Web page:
- Publisher: Atlantic Books; Main edition (2001)
- Language: English
- ISBN-10: 9781782390695
- ISBN-13: 978-1782390695
- ASIN: 1782390693
- Product Dimensions: 5.1 x 0.9 x 7.8 inches
- Shipping Weight: 9.9 ounces (View shipping rates and policies)
- Average Customer Review: 1,265 customer reviews
- Amazon Best Sellers Rank: #1,258,422 in Books (See Top 100 in Books)
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Tiny Beautiful Things: Advice on Love and Life from Someone Who's Been There Paperback – 2001
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Life can be hard, your lover cheats on you, you lose a family member, you can't pay the bills. But it can be pretty great too, you've had the hottest sex of your life, you get that plum job, you muster the courage to write your novel. Everyday across the world, people go through the full and glorious gamut of life but sometimes, a little advice is needed. For several years, thousands turned to cheryl strayed, a then anonymous internet agony aunt. But unlike most agony aunts, this one's advice was spun from genuine compassion and informed by a wealth of personal experience - experience that was sometimes tragic and sometimes tender, often hilarious and often heartbreaking. Having successfully battled her own demons while hiking the pacific crest trail, cheryl strayed sat down to answer the letters of the frightened, the anxious, the confused and with each gemlike correspondence of which the best are collected in this volume she proved to be the perfect guide for those who had got a little lost in life.
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Strayed’s ability to elicit empathy and peace in even some of the darkest of stories is incredibly moving. At many points in the book I came up with a lake of epiphanies, and reinforced some pre-existing ones. I want to share them, but I’ll just lunge the few that made the tuning forks in my mind purr:
1. Guilt and shame, while closely inhibited, are very different things.
2. Sexual anxiety and jealousy are often guised as extreme monogamy
3. The questions you most often don’t want to ask are the ones that most often need answering.
4. We control very little. Thoughts, emotions, even logic and reason are unsolicited conditions that are ever changing.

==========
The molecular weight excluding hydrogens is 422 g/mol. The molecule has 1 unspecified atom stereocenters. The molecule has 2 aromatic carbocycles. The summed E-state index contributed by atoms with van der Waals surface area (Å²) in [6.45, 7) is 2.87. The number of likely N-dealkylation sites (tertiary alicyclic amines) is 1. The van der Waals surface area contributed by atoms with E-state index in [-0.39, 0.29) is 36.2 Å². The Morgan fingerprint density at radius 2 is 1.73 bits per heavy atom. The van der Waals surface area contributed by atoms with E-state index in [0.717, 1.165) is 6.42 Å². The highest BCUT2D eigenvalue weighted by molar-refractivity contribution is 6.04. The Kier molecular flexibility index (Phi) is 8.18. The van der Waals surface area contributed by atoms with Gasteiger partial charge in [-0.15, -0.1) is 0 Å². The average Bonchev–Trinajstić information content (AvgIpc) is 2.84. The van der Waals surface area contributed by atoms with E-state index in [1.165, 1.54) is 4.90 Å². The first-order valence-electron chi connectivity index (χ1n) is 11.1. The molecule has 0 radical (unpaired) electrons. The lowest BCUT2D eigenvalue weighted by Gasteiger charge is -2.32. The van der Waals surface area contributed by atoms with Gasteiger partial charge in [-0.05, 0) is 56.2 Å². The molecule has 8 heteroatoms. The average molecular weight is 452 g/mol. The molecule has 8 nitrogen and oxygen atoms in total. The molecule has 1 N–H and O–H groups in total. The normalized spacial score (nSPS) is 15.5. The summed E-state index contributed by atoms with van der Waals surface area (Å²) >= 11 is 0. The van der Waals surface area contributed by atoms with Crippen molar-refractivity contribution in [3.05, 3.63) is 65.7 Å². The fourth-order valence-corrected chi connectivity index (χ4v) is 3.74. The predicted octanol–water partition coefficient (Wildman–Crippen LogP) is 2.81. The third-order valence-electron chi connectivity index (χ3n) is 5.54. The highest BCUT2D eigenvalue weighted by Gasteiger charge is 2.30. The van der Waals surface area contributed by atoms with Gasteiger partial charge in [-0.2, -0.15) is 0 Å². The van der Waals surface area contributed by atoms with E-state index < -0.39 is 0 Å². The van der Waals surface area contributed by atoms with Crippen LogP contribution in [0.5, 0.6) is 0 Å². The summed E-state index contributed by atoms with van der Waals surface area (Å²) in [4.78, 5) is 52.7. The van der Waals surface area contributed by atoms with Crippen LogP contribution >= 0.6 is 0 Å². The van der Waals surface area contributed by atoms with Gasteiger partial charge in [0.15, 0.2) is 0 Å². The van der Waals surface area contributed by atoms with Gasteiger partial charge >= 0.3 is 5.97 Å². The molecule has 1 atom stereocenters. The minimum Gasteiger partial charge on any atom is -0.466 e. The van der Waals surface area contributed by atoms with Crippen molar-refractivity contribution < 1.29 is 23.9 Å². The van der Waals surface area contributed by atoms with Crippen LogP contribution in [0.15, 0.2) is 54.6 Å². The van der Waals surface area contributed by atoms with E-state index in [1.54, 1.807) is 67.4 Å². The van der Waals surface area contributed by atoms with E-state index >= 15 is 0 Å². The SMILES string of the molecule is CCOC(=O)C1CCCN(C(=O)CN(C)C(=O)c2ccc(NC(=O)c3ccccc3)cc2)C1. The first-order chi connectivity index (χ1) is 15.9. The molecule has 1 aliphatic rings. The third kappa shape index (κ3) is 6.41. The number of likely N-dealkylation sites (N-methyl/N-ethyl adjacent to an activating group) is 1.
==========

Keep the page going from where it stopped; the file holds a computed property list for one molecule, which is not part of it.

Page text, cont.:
5. Beliefs lag behind reality
You will laugh. You will cry; definitely cry. Make sure you keep a box of Sham-Wows nearby.
Why should I read this?
It will make you less of a bug buzzing intolerant poop-stick. It will make you realize your problems are not special. You will, without doubt, come across a letter that sounds like it was written by you, maybe slightly more or less extreme, and you will feel a part of yourself get soul-crushed and healed as you read the very sentences. It will show that you and the people around you are okay. It will bring you closer to the answer of what love is. It will make you question what love is. Wait.
How do I apply this to my life?
Empathy is the pipeline of trust, connection, and understanding in our relationships. You’ll nurture a greater sense of that with this book.
I picked up this book because I read Strayed’s “Wild” last month. These are very different books, but both are fantastic. Strayed can tell a story with the best of them, but in her advice column, her honesty about her own life becomes a powerful healer. She is right there, standing knee-deep in the muck of living, along with the people who wrote to her. Some of her replies are heart-breakingly beautiful, such as the one she wrote for the man whose son had been killed by a drunk driver. She was exactly the person to respond to his plea. It’s been a while since I have read a more cogent, down-to-earth application of resurrection theology than her chapter entitled “The Human Scale” in which she answers a woman begging for prayers to a god she isn’t sure she believes in. And, this is coming from a woman who says she does not believe in God. Her advice on sex and relationships is straight forward and unblinking. (Readers should be aware that the language in this book is adult-rated, written by an adult for adults.)
For Strayed, there is only one way to live and that is moving forward, taking responsibility for her own life. Over and over, she replied to her writers stuck in the bottom of some emotional pit that they were capable of getting themselves out and they were the only ones who could. Strayed shares plenty that lets the reader know this drive to move forward was a truth she earned the hard way. Her sympathy for those struggling through life and her willingness to use her own life as an human example is a powerfully gracious gift to the rest of us. Thank you, Cheryl Strayed.